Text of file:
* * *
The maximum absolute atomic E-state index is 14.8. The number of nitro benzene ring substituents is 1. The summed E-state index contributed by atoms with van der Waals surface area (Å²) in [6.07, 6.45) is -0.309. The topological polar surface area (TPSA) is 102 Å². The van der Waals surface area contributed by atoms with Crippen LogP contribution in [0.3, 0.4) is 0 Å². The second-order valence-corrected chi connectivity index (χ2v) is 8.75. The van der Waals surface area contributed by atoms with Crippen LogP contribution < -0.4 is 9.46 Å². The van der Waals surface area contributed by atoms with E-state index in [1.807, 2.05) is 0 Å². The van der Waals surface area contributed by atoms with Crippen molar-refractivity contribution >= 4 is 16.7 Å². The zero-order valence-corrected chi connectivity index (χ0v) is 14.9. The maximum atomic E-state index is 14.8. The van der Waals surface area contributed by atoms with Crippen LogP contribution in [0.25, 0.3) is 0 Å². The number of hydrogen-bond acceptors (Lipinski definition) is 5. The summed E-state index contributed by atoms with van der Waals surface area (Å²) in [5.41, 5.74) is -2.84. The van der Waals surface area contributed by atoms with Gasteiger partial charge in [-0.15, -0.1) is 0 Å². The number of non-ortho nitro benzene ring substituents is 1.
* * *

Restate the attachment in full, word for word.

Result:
The maximum absolute atomic E-state index is 14.8. The number of nitro benzene ring substituents is 1. The summed E-state index contributed by atoms with van der Waals surface area (Å²) in [6.07, 6.45) is -0.309. The topological polar surface area (TPSA) is 102 Å². The van der Waals surface area contributed by atoms with Crippen LogP contribution in [0.3, 0.4) is 0 Å². The second-order valence-corrected chi connectivity index (χ2v) is 8.75. The van der Waals surface area contributed by atoms with Crippen LogP contribution < -0.4 is 9.46 Å². The van der Waals surface area contributed by atoms with E-state index in [1.807, 2.05) is 0 Å². The van der Waals surface area contributed by atoms with Crippen molar-refractivity contribution >= 4 is 16.7 Å². The zero-order valence-corrected chi connectivity index (χ0v) is 14.9. The maximum atomic E-state index is 14.8. The van der Waals surface area contributed by atoms with Crippen LogP contribution in [0.25, 0.3) is 0 Å². The number of hydrogen-bond acceptors (Lipinski definition) is 5. The summed E-state index contributed by atoms with van der Waals surface area (Å²) in [5.41, 5.74) is -2.84. The van der Waals surface area contributed by atoms with Gasteiger partial charge in [-0.15, -0.1) is 0 Å². The number of non-ortho nitro benzene ring substituents is 1.